They’re also asking homeowners to self-report damage and provide photos, insurance paperwork, repair receipts and copies of federal disaster aid applications.
“We want them to be a part of this process because they have better information than we do,” said Whitehead, the Fort Bend County chief appraiser.
But taxpayers will only get a break from taxing entities that asked for disaster reassessments. That means homeowners could wind up paying city taxes based on their home's pre-Harvey value and school district taxes based on the post-Harvey value.
And the reassessed value doesn’t apply to the entire year — only the last four months or so since Harvey hit.
Officials in taxing jurisdictions that haven’t called for reassessments — including the city of Houston — have said that there simply wasn’t enough time between the storm and the due date for taxes to tackle such a massive undertaking. Entities that call for reassessments must shoulder the cost of performing them and notifying taxpayers of new values.
State Sen. Paul Bettencourt said last week that the cost shouldn't be the main factor when local officials decide whether to act. “Taxing entities should worry less about their own revenue streams and more about getting off the backs of homeowners who are trying to rebuild.”
The Houston Republican is among several lawmakers who unsuccessfully tried in this year’s regular and special legislative sessions to overhaul the property tax system. State Rep. Sarah Davis, R-Houston, and State Sen. Van Taylor, R-Plano, each wrote bills that would have made disaster reassessments mandatory, in an effort to lower affected Texans’ tax bills.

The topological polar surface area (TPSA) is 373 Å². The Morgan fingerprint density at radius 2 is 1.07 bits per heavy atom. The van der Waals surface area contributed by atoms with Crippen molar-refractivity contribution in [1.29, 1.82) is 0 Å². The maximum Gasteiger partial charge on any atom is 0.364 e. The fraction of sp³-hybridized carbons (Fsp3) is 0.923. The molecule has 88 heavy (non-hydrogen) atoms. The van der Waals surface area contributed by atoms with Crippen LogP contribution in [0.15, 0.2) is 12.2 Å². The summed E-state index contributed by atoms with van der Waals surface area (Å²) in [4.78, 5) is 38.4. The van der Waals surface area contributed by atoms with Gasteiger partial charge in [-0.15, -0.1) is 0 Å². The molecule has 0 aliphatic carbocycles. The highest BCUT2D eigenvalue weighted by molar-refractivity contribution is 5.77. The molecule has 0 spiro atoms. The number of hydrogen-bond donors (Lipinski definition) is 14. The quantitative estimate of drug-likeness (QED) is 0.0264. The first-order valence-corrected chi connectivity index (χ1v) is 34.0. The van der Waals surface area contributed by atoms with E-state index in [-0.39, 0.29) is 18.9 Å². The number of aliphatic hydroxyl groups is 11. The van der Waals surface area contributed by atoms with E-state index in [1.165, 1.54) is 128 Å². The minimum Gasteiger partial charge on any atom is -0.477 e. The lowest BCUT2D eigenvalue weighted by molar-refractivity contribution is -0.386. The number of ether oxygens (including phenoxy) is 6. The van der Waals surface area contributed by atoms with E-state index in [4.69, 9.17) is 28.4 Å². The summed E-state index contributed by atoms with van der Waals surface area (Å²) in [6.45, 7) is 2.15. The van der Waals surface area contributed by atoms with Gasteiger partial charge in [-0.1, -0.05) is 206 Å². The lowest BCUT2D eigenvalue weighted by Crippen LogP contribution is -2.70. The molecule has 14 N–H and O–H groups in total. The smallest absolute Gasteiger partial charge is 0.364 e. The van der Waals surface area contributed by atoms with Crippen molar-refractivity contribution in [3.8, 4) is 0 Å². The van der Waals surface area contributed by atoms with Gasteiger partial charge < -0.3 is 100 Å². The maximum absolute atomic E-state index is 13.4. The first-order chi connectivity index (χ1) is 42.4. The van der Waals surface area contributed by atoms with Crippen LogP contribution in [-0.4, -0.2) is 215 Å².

“Whenever their home has been totally destroyed, they should not be taxed as if there is nothing wrong,” Taylor said this week.
Those bills and a similar property tax provision never made it to Gov. Greg Abbott’s desk earlier this year. Lawmakers and top state officials have bickered over whether the Senate or the House is to blame. Davis says automatic disaster reassessments got lost in a bigger fight between Lt. Gov Dan Patrick and House Speaker Joe Straus, both Republicans, over what the party's priorities should be and how far to the right state officials should govern.
“Anyone paying attention could see how there was just this huge clash between the two chambers,” Davis said this week.
'You can't do that'
While many Texans with damaged homes won’t get tax relief on this year’s bills, all of them are likely to see their assessed values drop next year. And the appraisal districts are already gearing up to figure what those new values should be.
They’re applying the same methods they've used for disaster reassessments. But because the value is supposed to be based on the condition of the property on Jan. 1, tweaks will have to be made since some people will be farther along in the rebuilding process.
In Galveston County, though, Chief Appraiser Tommy Watson plans to value the homes based on their condition immediately after the storm. He said he’s trying provide relief to struggling residents. That will mean less tax money for the city, the county and local schools, he said, but “I’m not having any pushback from that.”
Whitehead, the Fort Bend County appraiser, estimates that the value of property affected by Harvey was $638 million before the storm and could fall to $324 million. But those figures are likely to change as new values are assigned, he said.
Harris County and Houston officials say it’s still too early to estimate the impact on assessed values on next year's tax base.
But officials in coastal towns hardest hit when Harvey came ashore say massive drops in property values — and tax revenue — are coming.
Wax, the Rockport mayor, said his city's tax base is expected to drop from $1.9 billion to $1.4 billion after taking a direct hit from Harvey. He said the state and federal governments are going to have to contribute a lot toward his town’s rebuilding. Raising the property tax rate on Rockport's 10,000 residents after being hit by a Category 4 hurricane isn't an option, he said.
“That’s unconscionable,” he said. “You can’t do that to a community.”